My one call tonight was from Marla’s mother. She screamed through the phone, “Get down to the fucking hospital right now, Sean.” I asked what happened, which hospital. A few things crossed my mind. I thought about the day we first met, the night we first fucked, and the day I told Marla I’d like to take a break for a while. Her mother just said, “Get to the fucking hospital right now, Sean.”
The nurse leads me to the room. I walk past an old man who is doing laps in his walker, a nurse attached to his frail side. He’s getting better. He’s probably telling himself as much. I knock and enter the room—the nurse leaves. There will be scars—across her beautiful, olive-toned face. She’ll be ruined when she sees it. Maybe she’s already seen it. I look to Marla’s mother. She’s sitting next to the bed, her hand on Marla’s shoulder. She’s been crying. She mutters, “You didn’t even bring flowers.”
I stand at the other end of the bed, across from Marla’s mother. “What happened?”
“What the hell do you think, Sean?”
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“Dingalingaling. Good job!”
She sniffles, covers her eyes. “She was in surgery all afternoon.”
“Are you fuckin’ dense, Sean?”
I look down at my girlfriend, the one that said she’d love me no matter what happened—that said she’d never be the one to end it. Her mother asks me if I understand now. I look into her red, mourning eyes. My eyes glaze over. “No,” I mutter.
“Yes,” she cries.
“No. No. She’ll be…”
“She hasn’t woken from surgery yet. She doesn’t know a thing.”
“When is she going to wake up?”
She shakes her head, looks to the window. “I can’t even believe you,” she whispers. “When the hell do you think she’s going to wake up?”
“When’s she’s ready…”
“Yes. And why the fuck you so late to get here?”
“How’s the car?”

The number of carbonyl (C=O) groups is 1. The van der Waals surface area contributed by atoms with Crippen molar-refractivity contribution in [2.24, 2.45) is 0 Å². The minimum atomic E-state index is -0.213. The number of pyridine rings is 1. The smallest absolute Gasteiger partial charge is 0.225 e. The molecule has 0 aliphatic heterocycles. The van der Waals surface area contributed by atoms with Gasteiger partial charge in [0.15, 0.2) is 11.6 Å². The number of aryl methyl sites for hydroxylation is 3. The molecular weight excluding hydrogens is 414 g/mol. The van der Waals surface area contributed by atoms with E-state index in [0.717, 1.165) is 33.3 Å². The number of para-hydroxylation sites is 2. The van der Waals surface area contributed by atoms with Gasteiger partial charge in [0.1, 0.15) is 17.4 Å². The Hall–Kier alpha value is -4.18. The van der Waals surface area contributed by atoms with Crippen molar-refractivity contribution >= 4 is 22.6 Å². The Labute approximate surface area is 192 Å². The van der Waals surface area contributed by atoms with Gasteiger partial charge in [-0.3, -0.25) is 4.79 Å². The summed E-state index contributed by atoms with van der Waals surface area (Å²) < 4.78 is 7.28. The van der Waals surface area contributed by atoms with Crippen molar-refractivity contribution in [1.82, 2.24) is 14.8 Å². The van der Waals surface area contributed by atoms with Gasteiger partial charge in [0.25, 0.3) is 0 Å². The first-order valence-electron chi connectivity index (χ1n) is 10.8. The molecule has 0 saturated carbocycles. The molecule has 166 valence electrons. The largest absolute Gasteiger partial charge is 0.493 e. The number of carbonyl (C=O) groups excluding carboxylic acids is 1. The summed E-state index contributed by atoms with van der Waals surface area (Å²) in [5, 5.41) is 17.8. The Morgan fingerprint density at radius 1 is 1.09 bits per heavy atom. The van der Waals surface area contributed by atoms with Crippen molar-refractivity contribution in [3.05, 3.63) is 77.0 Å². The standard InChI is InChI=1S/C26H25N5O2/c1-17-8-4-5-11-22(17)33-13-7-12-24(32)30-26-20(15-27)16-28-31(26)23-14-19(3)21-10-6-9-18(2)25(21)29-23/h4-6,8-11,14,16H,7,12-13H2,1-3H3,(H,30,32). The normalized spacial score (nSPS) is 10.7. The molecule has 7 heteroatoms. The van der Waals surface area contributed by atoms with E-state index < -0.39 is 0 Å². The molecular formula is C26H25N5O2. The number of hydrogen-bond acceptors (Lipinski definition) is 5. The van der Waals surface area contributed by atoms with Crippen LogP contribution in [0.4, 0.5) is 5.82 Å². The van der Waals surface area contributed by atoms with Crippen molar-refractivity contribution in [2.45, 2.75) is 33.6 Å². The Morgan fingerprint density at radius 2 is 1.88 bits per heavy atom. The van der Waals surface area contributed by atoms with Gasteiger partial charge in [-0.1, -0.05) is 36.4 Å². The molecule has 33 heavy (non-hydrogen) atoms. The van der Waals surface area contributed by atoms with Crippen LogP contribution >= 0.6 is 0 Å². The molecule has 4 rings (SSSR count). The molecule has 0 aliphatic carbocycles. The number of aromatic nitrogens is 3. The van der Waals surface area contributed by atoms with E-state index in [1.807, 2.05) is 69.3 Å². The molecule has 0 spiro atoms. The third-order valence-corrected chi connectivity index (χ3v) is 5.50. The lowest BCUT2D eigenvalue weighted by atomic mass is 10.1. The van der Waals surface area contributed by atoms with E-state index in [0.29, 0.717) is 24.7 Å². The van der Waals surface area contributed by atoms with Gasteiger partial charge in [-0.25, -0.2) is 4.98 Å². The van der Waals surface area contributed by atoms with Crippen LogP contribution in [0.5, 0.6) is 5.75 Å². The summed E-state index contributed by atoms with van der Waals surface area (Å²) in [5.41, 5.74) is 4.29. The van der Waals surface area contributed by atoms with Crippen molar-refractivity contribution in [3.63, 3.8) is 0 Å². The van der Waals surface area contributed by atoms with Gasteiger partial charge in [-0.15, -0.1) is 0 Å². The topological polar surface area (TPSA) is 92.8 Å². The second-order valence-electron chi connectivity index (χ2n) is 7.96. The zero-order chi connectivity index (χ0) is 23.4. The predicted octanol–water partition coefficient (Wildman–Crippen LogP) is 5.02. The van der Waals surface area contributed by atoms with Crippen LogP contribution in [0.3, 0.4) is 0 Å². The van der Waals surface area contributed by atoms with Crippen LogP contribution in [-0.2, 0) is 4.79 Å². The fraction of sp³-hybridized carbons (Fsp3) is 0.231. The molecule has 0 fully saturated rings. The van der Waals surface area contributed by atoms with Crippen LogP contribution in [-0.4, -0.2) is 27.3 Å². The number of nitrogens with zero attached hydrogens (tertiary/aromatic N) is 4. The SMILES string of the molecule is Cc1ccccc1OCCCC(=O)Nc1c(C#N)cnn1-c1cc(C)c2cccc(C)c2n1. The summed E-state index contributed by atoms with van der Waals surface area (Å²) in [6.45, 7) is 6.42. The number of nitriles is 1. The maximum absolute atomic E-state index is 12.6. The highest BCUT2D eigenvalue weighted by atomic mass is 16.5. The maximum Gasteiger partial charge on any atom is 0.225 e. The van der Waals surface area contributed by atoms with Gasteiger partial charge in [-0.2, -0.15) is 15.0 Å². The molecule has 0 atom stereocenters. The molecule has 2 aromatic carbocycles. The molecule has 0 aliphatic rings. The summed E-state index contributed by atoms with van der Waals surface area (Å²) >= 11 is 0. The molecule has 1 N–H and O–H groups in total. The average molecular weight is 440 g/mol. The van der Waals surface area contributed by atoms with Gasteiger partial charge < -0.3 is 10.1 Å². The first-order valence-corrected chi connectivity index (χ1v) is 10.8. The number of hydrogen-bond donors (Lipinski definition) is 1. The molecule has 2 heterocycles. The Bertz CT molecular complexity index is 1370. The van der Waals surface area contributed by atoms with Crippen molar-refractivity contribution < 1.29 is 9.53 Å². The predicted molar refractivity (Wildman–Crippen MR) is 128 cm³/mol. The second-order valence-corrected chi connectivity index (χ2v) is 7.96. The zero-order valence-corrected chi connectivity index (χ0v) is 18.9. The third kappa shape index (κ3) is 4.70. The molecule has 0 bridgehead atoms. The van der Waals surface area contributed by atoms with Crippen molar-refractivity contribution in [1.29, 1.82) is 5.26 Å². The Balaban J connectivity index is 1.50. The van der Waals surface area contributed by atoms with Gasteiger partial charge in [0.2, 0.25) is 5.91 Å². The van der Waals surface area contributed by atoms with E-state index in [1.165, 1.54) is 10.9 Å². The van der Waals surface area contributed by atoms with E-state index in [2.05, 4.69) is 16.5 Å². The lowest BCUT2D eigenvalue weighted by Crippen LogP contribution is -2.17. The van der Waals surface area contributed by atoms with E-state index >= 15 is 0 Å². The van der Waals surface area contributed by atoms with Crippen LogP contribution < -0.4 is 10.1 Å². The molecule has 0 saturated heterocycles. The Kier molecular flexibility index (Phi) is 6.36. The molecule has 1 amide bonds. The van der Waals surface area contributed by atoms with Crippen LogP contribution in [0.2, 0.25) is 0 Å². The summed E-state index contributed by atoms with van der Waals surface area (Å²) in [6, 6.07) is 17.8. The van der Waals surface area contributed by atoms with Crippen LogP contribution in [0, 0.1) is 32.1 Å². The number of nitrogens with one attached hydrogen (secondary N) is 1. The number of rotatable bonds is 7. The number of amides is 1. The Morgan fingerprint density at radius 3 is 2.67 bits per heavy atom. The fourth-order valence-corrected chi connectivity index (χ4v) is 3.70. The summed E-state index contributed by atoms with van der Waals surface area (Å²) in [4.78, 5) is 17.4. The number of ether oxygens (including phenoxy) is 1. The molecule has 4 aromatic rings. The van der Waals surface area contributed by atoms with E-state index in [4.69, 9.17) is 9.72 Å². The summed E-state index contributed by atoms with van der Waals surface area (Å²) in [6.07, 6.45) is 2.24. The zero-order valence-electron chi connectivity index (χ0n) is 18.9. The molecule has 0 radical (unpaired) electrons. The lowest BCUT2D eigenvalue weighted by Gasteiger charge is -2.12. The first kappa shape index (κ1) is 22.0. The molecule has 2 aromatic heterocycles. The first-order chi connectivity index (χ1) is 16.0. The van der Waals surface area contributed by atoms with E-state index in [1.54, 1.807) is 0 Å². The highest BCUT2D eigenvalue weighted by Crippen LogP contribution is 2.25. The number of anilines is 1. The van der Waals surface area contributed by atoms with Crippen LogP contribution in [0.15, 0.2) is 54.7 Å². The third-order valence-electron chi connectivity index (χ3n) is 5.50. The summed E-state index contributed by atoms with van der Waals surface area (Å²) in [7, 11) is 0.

Her mother stands from her chair, walks over to me. Now, she gives me the stare of death. She says, “You need to shut the fuck up right now before I kill you.”
“Leave! Leave this fucking room right now. I don’t need your fucking bullshit right now, you know. If you got the details, I should fucking have the details. You fucking bitch. Get out!”
“I’m her mother!”
“Get the fuck out and let me be with her!”
She spits in my face and exits the room. I wipe what she left from my left eye and step over to the seat facing Marla. The bruises, the cuts, the stitches. She could have been a model. She had that sort of beauty. She was everything. Popular, successful, creative. All the friends she has. The family that loves her. She always had so much more than me. And yet she stuck by me. She told me she loved me every single day. And, some days, I wouldn’t reply.
I put my hand on her legs. The legs that are no longer there. The taut oxygen tubes, the spot on her head they had to shave. She’ll never get over it, I’m almost certain. She’ll want to kill herself. She’ll want to die.
Marla wrote me notes every morning before leaving for work. Usually, they’d say the same thing, morning after morning after morning—something like, “Have a great day. I love you. —Me xoxox. See you in the PM.” I never wrote back. I hardly ever even read it. It just sat there, written on a napkin or old receipt or something, and I left for work and I’d think about her, but I’d think about the future—how long this would really last. I’d think about my family, how much I missed them—missed Oregon.
Marla’s closed, wounded eyes. I stand from the chair, grab for the door handle, look back at her. Outside the door, Marla’s mother is waiting. I begin to cry. I walk over and try to give her a hug, stutter out, “I’m so sorry. I’m so sorry.”
“Stop, Sean. Just stop crying.”
“I have to go.”
“What the hell you mean?”
“I really have to go, okay?”
“You have to go? This is your future. Your fucking girlfriend—fiancée!”
“You don’t realize. I really like seriously have to leave this building right now.”
“When are you coming back? What if she wakes?”
“I don’t know right now. I don’t know what to say, really. I… I really just don’t.”
“You can’t leave me here!”
“I’m leaving.” I turn my back from her and walk to the elevator. When it opens, I fall into it, plummet to the floor. I put both hands to my face and spill into hysterics. I mutter, “I can’t… I can’t…” and then I vomit across the hard floor. I walk out the building to my car. I’ll go back to the apartment, gather the important things, and that will be it.
I’ll get into the car and just drive—maybe leave a note.